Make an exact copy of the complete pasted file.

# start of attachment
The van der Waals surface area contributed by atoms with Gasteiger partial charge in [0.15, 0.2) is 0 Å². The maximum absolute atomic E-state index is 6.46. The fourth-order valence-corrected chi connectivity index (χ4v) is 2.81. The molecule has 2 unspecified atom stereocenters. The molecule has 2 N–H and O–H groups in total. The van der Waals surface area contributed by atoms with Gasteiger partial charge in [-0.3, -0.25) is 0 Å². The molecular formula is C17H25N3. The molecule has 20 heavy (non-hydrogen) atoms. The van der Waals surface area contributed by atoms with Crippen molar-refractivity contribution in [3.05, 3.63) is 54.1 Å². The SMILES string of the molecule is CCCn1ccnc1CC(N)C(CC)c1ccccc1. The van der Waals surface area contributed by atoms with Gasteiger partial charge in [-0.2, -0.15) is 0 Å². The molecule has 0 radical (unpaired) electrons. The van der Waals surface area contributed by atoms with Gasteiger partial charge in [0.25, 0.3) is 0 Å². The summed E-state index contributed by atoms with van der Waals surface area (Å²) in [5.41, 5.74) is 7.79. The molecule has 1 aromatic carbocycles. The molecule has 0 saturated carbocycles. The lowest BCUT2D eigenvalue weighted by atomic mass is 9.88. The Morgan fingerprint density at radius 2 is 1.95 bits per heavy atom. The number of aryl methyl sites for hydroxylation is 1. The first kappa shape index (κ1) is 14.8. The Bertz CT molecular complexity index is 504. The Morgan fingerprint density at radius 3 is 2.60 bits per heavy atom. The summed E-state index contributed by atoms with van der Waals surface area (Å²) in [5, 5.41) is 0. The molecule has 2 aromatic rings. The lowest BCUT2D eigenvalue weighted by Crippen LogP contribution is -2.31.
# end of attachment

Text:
The van der Waals surface area contributed by atoms with Gasteiger partial charge in [0.15, 0.2) is 0 Å². The maximum absolute atomic E-state index is 6.46. The fourth-order valence-corrected chi connectivity index (χ4v) is 2.81. The molecule has 2 unspecified atom stereocenters. The molecule has 2 N–H and O–H groups in total. The van der Waals surface area contributed by atoms with Gasteiger partial charge in [-0.3, -0.25) is 0 Å². The molecular formula is C17H25N3. The molecule has 20 heavy (non-hydrogen) atoms. The van der Waals surface area contributed by atoms with Crippen molar-refractivity contribution in [3.05, 3.63) is 54.1 Å². The SMILES string of the molecule is CCCn1ccnc1CC(N)C(CC)c1ccccc1. The van der Waals surface area contributed by atoms with Gasteiger partial charge in [-0.2, -0.15) is 0 Å². The molecule has 0 radical (unpaired) electrons. The van der Waals surface area contributed by atoms with Gasteiger partial charge in [0.25, 0.3) is 0 Å². The summed E-state index contributed by atoms with van der Waals surface area (Å²) in [5.41, 5.74) is 7.79. The molecule has 1 aromatic carbocycles. The molecule has 0 saturated carbocycles. The lowest BCUT2D eigenvalue weighted by atomic mass is 9.88. The Morgan fingerprint density at radius 2 is 1.95 bits per heavy atom. The number of aryl methyl sites for hydroxylation is 1. The first kappa shape index (κ1) is 14.8. The Bertz CT molecular complexity index is 504. The Morgan fingerprint density at radius 3 is 2.60 bits per heavy atom. The summed E-state index contributed by atoms with van der Waals surface area (Å²) in [5, 5.41) is 0. The molecule has 2 aromatic rings. The lowest BCUT2D eigenvalue weighted by Crippen LogP contribution is -2.31.